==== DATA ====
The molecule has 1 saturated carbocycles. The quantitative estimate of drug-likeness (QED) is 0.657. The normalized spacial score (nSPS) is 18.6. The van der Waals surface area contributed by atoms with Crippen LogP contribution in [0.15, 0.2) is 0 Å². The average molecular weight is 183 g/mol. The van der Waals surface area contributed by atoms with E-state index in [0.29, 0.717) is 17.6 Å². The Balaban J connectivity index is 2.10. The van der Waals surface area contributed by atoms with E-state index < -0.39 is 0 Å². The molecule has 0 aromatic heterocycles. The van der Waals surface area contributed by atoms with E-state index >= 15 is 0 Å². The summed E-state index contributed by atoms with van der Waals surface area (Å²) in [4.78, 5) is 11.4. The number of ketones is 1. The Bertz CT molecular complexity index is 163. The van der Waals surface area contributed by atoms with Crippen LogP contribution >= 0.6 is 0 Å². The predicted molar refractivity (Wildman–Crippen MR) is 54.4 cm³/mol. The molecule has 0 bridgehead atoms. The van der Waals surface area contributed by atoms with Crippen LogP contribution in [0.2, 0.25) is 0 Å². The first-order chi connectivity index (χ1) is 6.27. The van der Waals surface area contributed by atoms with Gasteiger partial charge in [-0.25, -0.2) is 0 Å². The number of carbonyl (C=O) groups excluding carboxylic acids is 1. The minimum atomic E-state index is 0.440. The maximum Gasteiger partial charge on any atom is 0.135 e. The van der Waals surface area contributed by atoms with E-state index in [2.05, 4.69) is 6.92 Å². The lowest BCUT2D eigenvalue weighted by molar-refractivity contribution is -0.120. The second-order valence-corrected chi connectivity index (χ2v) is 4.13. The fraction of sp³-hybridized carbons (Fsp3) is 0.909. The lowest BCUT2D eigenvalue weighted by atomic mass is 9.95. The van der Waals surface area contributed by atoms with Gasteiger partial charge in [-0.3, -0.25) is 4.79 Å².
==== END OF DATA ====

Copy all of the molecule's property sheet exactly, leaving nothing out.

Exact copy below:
The molecule has 1 saturated carbocycles. The quantitative estimate of drug-likeness (QED) is 0.657. The normalized spacial score (nSPS) is 18.6. The van der Waals surface area contributed by atoms with Crippen LogP contribution in [0.15, 0.2) is 0 Å². The average molecular weight is 183 g/mol. The van der Waals surface area contributed by atoms with E-state index in [0.29, 0.717) is 17.6 Å². The Balaban J connectivity index is 2.10. The van der Waals surface area contributed by atoms with E-state index < -0.39 is 0 Å². The molecule has 0 aromatic heterocycles. The van der Waals surface area contributed by atoms with E-state index >= 15 is 0 Å². The summed E-state index contributed by atoms with van der Waals surface area (Å²) in [4.78, 5) is 11.4. The number of ketones is 1. The Bertz CT molecular complexity index is 163. The van der Waals surface area contributed by atoms with Crippen LogP contribution >= 0.6 is 0 Å². The predicted molar refractivity (Wildman–Crippen MR) is 54.4 cm³/mol. The molecule has 0 bridgehead atoms. The van der Waals surface area contributed by atoms with Crippen LogP contribution in [0.2, 0.25) is 0 Å². The first-order chi connectivity index (χ1) is 6.27. The van der Waals surface area contributed by atoms with Gasteiger partial charge in [-0.25, -0.2) is 0 Å². The number of carbonyl (C=O) groups excluding carboxylic acids is 1. The minimum atomic E-state index is 0.440. The maximum Gasteiger partial charge on any atom is 0.135 e. The van der Waals surface area contributed by atoms with E-state index in [2.05, 4.69) is 6.92 Å². The lowest BCUT2D eigenvalue weighted by molar-refractivity contribution is -0.120. The second-order valence-corrected chi connectivity index (χ2v) is 4.13. The fraction of sp³-hybridized carbons (Fsp3) is 0.909. The lowest BCUT2D eigenvalue weighted by atomic mass is 9.95. The van der Waals surface area contributed by atoms with Gasteiger partial charge in [-0.3, -0.25) is 4.79 Å².